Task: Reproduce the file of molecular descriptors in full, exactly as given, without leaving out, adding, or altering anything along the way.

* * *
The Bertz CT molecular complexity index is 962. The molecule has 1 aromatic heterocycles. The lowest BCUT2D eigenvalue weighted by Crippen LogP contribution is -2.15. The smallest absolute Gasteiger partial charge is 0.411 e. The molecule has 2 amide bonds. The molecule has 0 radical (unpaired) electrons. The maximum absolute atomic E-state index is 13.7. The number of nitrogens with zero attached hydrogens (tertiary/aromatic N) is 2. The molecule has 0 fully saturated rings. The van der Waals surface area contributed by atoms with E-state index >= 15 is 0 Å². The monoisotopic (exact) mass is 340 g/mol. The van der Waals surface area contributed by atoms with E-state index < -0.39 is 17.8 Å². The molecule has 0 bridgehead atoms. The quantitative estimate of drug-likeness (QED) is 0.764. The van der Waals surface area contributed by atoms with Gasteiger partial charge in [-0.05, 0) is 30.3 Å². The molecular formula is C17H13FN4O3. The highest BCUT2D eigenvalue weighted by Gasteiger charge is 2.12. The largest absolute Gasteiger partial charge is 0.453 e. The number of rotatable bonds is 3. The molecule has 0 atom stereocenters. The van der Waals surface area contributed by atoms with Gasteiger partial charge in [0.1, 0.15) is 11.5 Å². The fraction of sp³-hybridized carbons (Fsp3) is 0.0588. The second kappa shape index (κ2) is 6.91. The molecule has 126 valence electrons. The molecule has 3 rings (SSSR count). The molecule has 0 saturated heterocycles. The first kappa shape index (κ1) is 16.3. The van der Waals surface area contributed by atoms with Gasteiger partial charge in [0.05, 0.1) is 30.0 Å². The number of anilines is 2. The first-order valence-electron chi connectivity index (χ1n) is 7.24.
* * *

The Bertz CT molecular complexity index is 962. The molecule has 1 aromatic heterocycles. The lowest BCUT2D eigenvalue weighted by Crippen LogP contribution is -2.15. The smallest absolute Gasteiger partial charge is 0.411 e. The molecule has 2 amide bonds. The molecule has 0 radical (unpaired) electrons. The maximum absolute atomic E-state index is 13.7. The number of nitrogens with zero attached hydrogens (tertiary/aromatic N) is 2. The molecule has 0 fully saturated rings. The van der Waals surface area contributed by atoms with E-state index >= 15 is 0 Å². The monoisotopic (exact) mass is 340 g/mol. The van der Waals surface area contributed by atoms with E-state index < -0.39 is 17.8 Å². The molecule has 0 bridgehead atoms. The quantitative estimate of drug-likeness (QED) is 0.764. The van der Waals surface area contributed by atoms with Gasteiger partial charge in [-0.05, 0) is 30.3 Å². The molecular formula is C17H13FN4O3. The highest BCUT2D eigenvalue weighted by Gasteiger charge is 2.12. The largest absolute Gasteiger partial charge is 0.453 e. The number of rotatable bonds is 3. The molecule has 0 atom stereocenters. The van der Waals surface area contributed by atoms with Gasteiger partial charge in [0.1, 0.15) is 11.5 Å². The fraction of sp³-hybridized carbons (Fsp3) is 0.0588. The second kappa shape index (κ2) is 6.91. The molecule has 126 valence electrons. The molecule has 3 rings (SSSR count). The molecule has 0 saturated heterocycles. The first kappa shape index (κ1) is 16.3. The van der Waals surface area contributed by atoms with Gasteiger partial charge in [0.05, 0.1) is 30.0 Å². The number of anilines is 2. The first-order valence-electron chi connectivity index (χ1n) is 7.24.